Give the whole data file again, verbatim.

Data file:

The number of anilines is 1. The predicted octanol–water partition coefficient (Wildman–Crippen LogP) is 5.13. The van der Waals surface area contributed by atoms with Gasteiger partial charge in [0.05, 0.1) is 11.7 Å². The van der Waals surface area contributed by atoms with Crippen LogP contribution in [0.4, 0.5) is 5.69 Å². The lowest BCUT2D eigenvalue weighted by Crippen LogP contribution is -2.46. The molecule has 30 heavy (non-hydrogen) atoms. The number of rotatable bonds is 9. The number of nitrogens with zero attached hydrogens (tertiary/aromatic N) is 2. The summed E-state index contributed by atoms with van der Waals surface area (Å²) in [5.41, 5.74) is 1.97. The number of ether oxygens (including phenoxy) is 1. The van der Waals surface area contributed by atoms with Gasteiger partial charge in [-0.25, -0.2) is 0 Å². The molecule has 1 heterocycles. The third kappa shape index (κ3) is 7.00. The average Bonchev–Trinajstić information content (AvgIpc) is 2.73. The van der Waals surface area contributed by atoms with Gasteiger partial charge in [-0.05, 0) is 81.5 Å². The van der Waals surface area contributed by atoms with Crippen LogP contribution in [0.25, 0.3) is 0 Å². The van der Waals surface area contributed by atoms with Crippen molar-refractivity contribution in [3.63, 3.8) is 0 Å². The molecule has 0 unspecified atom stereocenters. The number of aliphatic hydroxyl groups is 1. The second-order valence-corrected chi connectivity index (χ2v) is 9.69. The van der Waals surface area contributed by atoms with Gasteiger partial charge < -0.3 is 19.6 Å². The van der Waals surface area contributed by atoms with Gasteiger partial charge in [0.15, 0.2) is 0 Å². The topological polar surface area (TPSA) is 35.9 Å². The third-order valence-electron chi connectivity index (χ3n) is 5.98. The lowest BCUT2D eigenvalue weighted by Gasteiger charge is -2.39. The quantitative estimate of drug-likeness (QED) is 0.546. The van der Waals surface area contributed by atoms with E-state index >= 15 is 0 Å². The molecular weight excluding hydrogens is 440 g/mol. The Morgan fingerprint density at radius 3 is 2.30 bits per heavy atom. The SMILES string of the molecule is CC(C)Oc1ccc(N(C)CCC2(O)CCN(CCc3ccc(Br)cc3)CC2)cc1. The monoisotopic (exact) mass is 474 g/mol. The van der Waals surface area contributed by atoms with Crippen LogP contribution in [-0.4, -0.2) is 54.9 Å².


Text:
The number of anilines is 1. The predicted octanol–water partition coefficient (Wildman–Crippen LogP) is 5.13. The van der Waals surface area contributed by atoms with Gasteiger partial charge in [0.05, 0.1) is 11.7 Å². The van der Waals surface area contributed by atoms with Crippen LogP contribution in [0.4, 0.5) is 5.69 Å². The lowest BCUT2D eigenvalue weighted by Crippen LogP contribution is -2.46. The molecule has 30 heavy (non-hydrogen) atoms. The number of rotatable bonds is 9. The number of nitrogens with zero attached hydrogens (tertiary/aromatic N) is 2. The summed E-state index contributed by atoms with van der Waals surface area (Å²) in [5.41, 5.74) is 1.97. The number of ether oxygens (including phenoxy) is 1. The van der Waals surface area contributed by atoms with Gasteiger partial charge in [-0.25, -0.2) is 0 Å². The molecule has 1 heterocycles. The third kappa shape index (κ3) is 7.00. The average Bonchev–Trinajstić information content (AvgIpc) is 2.73. The van der Waals surface area contributed by atoms with Gasteiger partial charge in [-0.05, 0) is 81.5 Å². The van der Waals surface area contributed by atoms with Crippen LogP contribution in [0.25, 0.3) is 0 Å². The van der Waals surface area contributed by atoms with Crippen molar-refractivity contribution in [3.63, 3.8) is 0 Å². The molecule has 0 unspecified atom stereocenters. The number of aliphatic hydroxyl groups is 1. The second-order valence-corrected chi connectivity index (χ2v) is 9.69. The van der Waals surface area contributed by atoms with Gasteiger partial charge < -0.3 is 19.6 Å². The van der Waals surface area contributed by atoms with Gasteiger partial charge in [0.15, 0.2) is 0 Å². The topological polar surface area (TPSA) is 35.9 Å². The third-order valence-electron chi connectivity index (χ3n) is 5.98. The lowest BCUT2D eigenvalue weighted by Gasteiger charge is -2.39. The quantitative estimate of drug-likeness (QED) is 0.546. The van der Waals surface area contributed by atoms with E-state index >= 15 is 0 Å². The molecular weight excluding hydrogens is 440 g/mol. The Morgan fingerprint density at radius 3 is 2.30 bits per heavy atom. The SMILES string of the molecule is CC(C)Oc1ccc(N(C)CCC2(O)CCN(CCc3ccc(Br)cc3)CC2)cc1. The monoisotopic (exact) mass is 474 g/mol. The van der Waals surface area contributed by atoms with Crippen LogP contribution in [-0.4, -0.2) is 54.9 Å².